Before you get too far down the rabbit hole considering my claim, let's stop and break this down a bit. I'm not asking you if you have a counter-claim about the number of gumballs. I'm simply asking, do you believe my claim that there are ninety-three gumballs in the jar? You only have two possibilities here: Either you believe my claim (you are also an Ninety-Threeist) or you do not (you are an A-Ninety-Threeist). If you wish to maintain the default neutral position about the quantity of gumballs, you are still an A-Ninety-Threeist because you do not (yet) believe my claim. Reserving or withholding your belief is a soft rejection of the proposition, but it is still a rejection.
Now, rejecting my claim that there are ninety-three gumballs in the jar does NOT make any kind of counter-claim about the actual number of gumballs. Being an A-Ninety-Threeist does not make you a Seventy-Eightist. The only thing that makes you a Seventy-Eightist is if you turn around and make your own separate claim, and state your own belief that there are seventy-eight gumballs in the jar.
So to bring this around back to atheism. At some point in the past, a person looked up to the heavens and considered their position in the universe, and that person said "I believe we were put here by something. Some being that is greater than us, and created us." That person has asserted a claim. His fellows, gathered around the campfire for warmth, are now faced with a simple, binary choice. Either they believe the person who made the claim, or they do not. Some will believe his claim. Those who do not might simply leave it at non-belief, while others might put forward beliefs of their own. If one of those people wasn't sure if they believed yet, they have still chosen NOT to believe...yet. If that person who made the claim was the world's first theist, then everyone around who did not agree with the person's claim would be an atheist.
Hopefully this has given you a clearer idea that atheism is simply the rejection of the claims made so far about a deity or deities. The simplest and most concise way of communicating the atheist position is this:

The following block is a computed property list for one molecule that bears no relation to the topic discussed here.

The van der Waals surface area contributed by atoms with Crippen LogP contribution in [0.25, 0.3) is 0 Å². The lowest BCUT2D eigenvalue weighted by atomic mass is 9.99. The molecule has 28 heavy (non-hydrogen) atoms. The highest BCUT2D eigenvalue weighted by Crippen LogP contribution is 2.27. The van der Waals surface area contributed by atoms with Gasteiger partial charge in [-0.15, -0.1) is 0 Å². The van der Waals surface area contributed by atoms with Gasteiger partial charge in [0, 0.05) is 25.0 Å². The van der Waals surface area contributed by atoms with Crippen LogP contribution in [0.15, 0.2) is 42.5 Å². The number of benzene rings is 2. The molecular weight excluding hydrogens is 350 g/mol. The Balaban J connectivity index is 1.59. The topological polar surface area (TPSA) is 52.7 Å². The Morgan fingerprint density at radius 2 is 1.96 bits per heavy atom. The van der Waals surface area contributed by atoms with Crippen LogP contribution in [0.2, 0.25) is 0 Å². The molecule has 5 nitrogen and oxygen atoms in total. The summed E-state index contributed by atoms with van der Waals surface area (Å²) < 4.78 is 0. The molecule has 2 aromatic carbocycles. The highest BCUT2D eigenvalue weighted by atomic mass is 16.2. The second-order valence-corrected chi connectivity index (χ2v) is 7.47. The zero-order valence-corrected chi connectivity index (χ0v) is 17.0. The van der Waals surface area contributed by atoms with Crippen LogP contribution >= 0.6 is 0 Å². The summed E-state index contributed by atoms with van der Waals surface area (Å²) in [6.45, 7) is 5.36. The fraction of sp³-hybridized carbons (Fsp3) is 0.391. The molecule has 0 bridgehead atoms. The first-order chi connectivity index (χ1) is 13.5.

"I do not believe in god(s)".
Yes, it is true that some, maybe many, atheists take it one step further to assert a more powerful phrasing, AKA a belief of their own, such as:
"I believe there are no gods."
The thing is - that position is one that is informed by atheism, but actually goes beyond atheism. Some people in the non-believer communities call it "strong atheism", or "anti-theism", others prefer to leave it unlabeled, as simply a conviction that their lack of belief is so close to the truth as to become knowledge for them. But this belief is not atheism. It exists in addition to atheism, and springs from atheism.
The bottom line TL:DR is: Atheism on its own is not a belief system or a counter claim to theistic propositions. It is a rejection of those propositions, but it can and does give rise to secular belief systems. Because there's no firm name that atheists have agreed upon for this counter-belief, it can indeed be confusing and ends up being associated with atheism, so I hope that this has helped clarify the situation for some of you.
Next time you're in conversation with others, and someone says "I'm an atheist" what they really mean is "I do not believe in god(s)." Maybe give some thought to ask that atheist "So, what DO you believe?". You might be surprised to know that with the exception of the whole "god" thing, we're pretty much just like everyone else. Thank you for reading! :-)